But is that what He says? In the midst of that glorious experience on the mountain, God did not say to Peter, James, and John, “Look at Jesus in His glory and remember that. That will keep you going until your next great spiritual experience.” He said, “Listen to Him.” Not look at Him; listen to Him. Because that’s what Peter had not been doing. When Jesus predicted His suffering, death, and resurrection right before they went up on the mountain, Peter said, “God forbid that this should ever happen to You!” The Father says, Listen to Him. And so when they go down the mountain, Jesus tells them again that He’s going to suffer, die, and rise from the dead. Listen to Him.

Where do the Scriptures give us a promise attached to experiences? You won’t find one. You will, however, find promises attached to Jesus. Listen to Him. Does He say that He is close to you only when you feel good or spiritual or have strong emotions? No; listen to Him. He says He is with His baptized disciples all the days until this age comes to its completion. Does He say that His word works only when you feel something? No; listen to Him. He says things and they happen, regardless of whether anyone believes them, because they’re the word of the living God in flesh. Listen to Him: whatever sins you forgive, they’re forgiven. Listen to Him: this is My body and blood—the blood of the new covenant, in accord with all these words. The same body and blood of the same Jesus who appeared in divine glory on that mountain—eat and drink and see your God by faith there. Listen to Him: baptize all nations in My name, that I share with the Father and the Spirit.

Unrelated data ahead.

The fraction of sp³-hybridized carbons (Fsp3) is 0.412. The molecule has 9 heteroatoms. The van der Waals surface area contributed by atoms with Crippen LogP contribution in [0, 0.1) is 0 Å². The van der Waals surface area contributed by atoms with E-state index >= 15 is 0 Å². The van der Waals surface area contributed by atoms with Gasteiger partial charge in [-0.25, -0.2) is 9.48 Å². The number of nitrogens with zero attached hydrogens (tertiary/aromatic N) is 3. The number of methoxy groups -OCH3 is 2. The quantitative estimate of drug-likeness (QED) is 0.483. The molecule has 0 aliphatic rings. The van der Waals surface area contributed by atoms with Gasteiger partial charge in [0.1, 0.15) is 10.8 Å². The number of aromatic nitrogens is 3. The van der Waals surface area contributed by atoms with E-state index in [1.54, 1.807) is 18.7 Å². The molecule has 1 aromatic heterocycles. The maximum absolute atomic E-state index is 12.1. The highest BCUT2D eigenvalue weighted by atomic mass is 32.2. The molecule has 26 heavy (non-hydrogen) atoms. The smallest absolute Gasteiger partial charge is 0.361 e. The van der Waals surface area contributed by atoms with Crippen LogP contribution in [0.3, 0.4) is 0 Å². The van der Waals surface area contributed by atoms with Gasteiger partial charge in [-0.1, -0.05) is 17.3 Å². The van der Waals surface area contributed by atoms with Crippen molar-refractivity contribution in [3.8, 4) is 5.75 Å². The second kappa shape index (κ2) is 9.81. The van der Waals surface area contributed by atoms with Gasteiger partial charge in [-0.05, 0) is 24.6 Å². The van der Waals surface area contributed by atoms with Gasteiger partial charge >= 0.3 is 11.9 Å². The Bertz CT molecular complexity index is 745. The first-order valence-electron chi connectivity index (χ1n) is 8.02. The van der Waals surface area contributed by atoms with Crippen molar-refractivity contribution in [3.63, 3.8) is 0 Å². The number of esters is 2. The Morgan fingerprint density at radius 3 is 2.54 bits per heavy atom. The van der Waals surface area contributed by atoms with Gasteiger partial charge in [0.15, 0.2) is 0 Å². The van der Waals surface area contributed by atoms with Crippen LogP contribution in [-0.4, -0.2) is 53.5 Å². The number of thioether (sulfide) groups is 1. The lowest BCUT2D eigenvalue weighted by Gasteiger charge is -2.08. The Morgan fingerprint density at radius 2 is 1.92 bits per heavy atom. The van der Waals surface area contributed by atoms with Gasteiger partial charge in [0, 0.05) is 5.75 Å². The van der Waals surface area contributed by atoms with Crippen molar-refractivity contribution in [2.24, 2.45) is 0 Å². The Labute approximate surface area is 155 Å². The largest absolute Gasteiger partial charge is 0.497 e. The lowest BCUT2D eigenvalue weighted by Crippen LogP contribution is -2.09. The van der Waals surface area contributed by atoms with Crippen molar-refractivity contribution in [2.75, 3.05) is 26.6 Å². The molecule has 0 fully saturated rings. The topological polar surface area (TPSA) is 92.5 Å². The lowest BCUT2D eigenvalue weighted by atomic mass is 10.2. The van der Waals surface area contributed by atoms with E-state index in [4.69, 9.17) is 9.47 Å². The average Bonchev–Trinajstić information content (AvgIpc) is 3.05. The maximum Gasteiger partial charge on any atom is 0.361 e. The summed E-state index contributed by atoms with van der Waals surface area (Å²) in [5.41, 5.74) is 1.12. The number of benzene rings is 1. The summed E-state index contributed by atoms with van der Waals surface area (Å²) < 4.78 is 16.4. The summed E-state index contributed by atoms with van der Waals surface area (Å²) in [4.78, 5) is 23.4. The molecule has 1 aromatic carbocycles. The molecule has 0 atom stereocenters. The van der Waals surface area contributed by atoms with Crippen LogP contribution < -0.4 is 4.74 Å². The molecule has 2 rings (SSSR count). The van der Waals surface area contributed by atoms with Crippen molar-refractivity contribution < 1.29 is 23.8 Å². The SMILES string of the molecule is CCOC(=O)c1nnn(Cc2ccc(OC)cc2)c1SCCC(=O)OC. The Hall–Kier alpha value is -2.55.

And all of that, whatever Jesus says, is completely irrelevant to what we normally call experiences. It is not attached or dependent or real based on anything you experience. It is true and real because Jesus says it. And then the long experience of the Body of Christ and the experience over the lifetime of each member of His body will match the experience of Jesus. First death, and then resurrection. First suffering and then glory.

What happens to Jesus immediately after the Father spoke these words the first time, at His baptism? He was taken out into the wilderness for 40 days and nights and tempted by the devil. So it’s no accident that the Church Year goes from Transfiguration on the mountain, immediately into the 40 days of Lent. And the first Gospel reading we hear on the first Sunday in Lent is Jesus’ temptation. The Church is always being formed to the true experience of Jesus.

His word is not dependent upon anything in this world that we see or feel, least of all how we experience our lives in this world. Even Peter, who was actually there for the transfiguration, says in his second letter: we were eyewitnesses of all of that, and heard the audible voice of God. But we have something more sure—more sure—the prophetic word. The Word. And for Christians that is a comfort, because the glory of Christ in this world is always hidden to us in suffering and cross. Our individual experiences are better or worse; our lives go up and down, but Jesus doesn’t. Our experiences may be ambiguous, but His word is not. So listen to Him. He is faithful and His word will never fail. Listen to Him.

In the Name of the Father and of the Son and of the Holy Spirit. Amen. “And the peace of God, which surpasses all understanding, will guard your hearts and your minds in Christ Jesus” (Philippians 4:7, ESV). Amen.

– Pr. Timothy Winterstein, 2/21/20